If you find that you are often querying the same aggregation query of ADX data, it may be useful to create a Materialized View. A Materialized view performs the aggregation in advance as data is added to the table. We can then query the Materialized View, rather than the table, eliminating the need for our query to perform aggregation.


For the examples in this article, we will use a table created with the following ADX commands:

.drop table customers

.create table customers

.ingest inline into table customers <| 
'Bill Gates', datetime(2022-01-10 11:00:00), 1000000, 'Redmond', '98052'
'Steve Ballmer', datetime(2022-01-06 10:30:00), 150000, 'Los Angeles', '90305'
'Satya Nadella', datetime(2022-01-09 17:25:00), 100000, 'Redmond', '98052'
'Steve Jobs', datetime(2022-01-04 13:00:00), 100000, 'Cupertino', '95014'
'Larry Ellison', datetime(2022-01-04 13:00:00), 90000, 'Redwood Shores', '94065'
'Jeff Bezos', datetime(2022-01-05 08:00:00), 750000, 'Seattle', '98109'
'David Giard', datetime(2022-01-02 09:01:00), 1.50, 'Chicago', '60605'
See this article for information on managing tables with ADX commands.

You can run the examples in this article in either the ADX Data Explorer web page or in Kusto.Explorer - a rich client Windows application that you can download for free from here.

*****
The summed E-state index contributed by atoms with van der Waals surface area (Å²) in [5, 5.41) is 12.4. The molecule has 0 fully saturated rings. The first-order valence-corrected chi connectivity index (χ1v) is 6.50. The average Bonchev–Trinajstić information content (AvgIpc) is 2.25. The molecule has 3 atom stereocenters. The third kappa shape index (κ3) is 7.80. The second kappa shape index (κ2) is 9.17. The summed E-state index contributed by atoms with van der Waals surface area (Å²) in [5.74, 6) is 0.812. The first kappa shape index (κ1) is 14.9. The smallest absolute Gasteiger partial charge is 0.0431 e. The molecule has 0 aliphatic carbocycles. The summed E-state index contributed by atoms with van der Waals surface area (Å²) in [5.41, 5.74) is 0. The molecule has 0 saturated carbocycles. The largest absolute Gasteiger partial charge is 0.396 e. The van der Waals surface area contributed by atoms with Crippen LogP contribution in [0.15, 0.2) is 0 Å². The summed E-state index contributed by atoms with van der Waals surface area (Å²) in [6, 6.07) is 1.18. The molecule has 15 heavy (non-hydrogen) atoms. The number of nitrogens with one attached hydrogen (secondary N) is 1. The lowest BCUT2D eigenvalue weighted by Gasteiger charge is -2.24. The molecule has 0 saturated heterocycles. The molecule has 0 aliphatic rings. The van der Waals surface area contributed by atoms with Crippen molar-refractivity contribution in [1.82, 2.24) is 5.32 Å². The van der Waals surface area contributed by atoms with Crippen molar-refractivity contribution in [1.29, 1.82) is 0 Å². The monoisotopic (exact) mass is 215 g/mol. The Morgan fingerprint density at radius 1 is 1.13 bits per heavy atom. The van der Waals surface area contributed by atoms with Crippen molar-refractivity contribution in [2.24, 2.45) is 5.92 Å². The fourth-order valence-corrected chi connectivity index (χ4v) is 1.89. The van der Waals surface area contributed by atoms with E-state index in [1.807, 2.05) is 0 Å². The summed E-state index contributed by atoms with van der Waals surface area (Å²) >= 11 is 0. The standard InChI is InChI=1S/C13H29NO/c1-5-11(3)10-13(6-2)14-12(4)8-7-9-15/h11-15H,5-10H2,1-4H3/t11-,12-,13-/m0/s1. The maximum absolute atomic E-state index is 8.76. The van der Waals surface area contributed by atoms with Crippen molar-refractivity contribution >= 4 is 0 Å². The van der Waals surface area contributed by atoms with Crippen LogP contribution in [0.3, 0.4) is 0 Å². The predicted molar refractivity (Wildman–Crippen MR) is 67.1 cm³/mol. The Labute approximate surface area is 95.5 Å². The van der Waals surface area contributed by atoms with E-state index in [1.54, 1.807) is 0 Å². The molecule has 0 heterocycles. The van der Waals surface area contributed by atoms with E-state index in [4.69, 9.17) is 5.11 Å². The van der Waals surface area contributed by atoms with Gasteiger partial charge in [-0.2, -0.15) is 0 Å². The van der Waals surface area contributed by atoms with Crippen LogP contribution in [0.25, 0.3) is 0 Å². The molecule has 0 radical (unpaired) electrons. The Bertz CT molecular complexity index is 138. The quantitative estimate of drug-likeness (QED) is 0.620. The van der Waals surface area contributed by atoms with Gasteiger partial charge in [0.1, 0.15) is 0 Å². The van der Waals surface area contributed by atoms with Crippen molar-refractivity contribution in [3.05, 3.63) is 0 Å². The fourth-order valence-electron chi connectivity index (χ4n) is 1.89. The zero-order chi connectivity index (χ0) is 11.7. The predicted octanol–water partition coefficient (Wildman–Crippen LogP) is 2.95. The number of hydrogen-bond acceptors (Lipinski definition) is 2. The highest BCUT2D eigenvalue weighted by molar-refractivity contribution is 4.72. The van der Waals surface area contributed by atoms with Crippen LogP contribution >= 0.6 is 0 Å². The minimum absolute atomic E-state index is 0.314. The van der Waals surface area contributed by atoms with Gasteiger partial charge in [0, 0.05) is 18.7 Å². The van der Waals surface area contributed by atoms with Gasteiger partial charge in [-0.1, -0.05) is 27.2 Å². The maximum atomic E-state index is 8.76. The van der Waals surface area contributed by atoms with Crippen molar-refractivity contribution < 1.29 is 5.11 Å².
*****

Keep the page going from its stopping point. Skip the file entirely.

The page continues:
Creating a Materialized View

Here is some of the syntax for creating a Materialized View, using the features that we found most useful:

.create async materialized-view
with (backfill=backfill_status, docString='description' )
on table source {


  • backfill_status is true, if you want to calculate the aggregation for all existing rows in the table. For large tables, this can take a long time. Set this to false if you only want to aggregate data inserted after the view is created.
  • description is a brief description of the view, making it easier for others to identify its purpose.
  • materialized_view_name is the name of the view to create
    source is the name of the source table (or another Materialized View)
  • aggregation_query is a KQL query and/or set of commands that returns a dataset. This query must include aggregated data, such as avg, min, or max.

You must add the async keyword if you set backfill=true.

You can find the full syntax here.

Here is an example:

.create async materialized-view 
with (backfill=true, docString='Summary customer sales' ) 
on table customers { 
| summarize numCustomers=count(), minSales=min(YtdSales), maxSales=max(YtdSales), avgSales=avg(YtdSales) by PostalCode
Once we have this materialized view, we can query it as we would query a table, as in the following example:
| where avgSales > 100000
The results of this query are shown in Fig. 1

Fig. 1

Altering a Materialized View

Use the .alter materialized-view to modify an existing View. The syntax is nearly identical to the .create materialized-view command.

For example, the following command will remove the minSales aggregated column in the view I created above.

.alter materialized-view
on table customers { 
| summarize numCustomers=count(), maxSales=max(YtdSales), avgSales=avg(YtdSales) by PostalCode

Removing a Materialized View

You can remove a materialized view with the .drop materialized-view command, as in the following example:

drop materialized-view myMaterializedView


Although there is an initial performance hit when rows are inserted, using a Materialized View can speed up your queries considerably.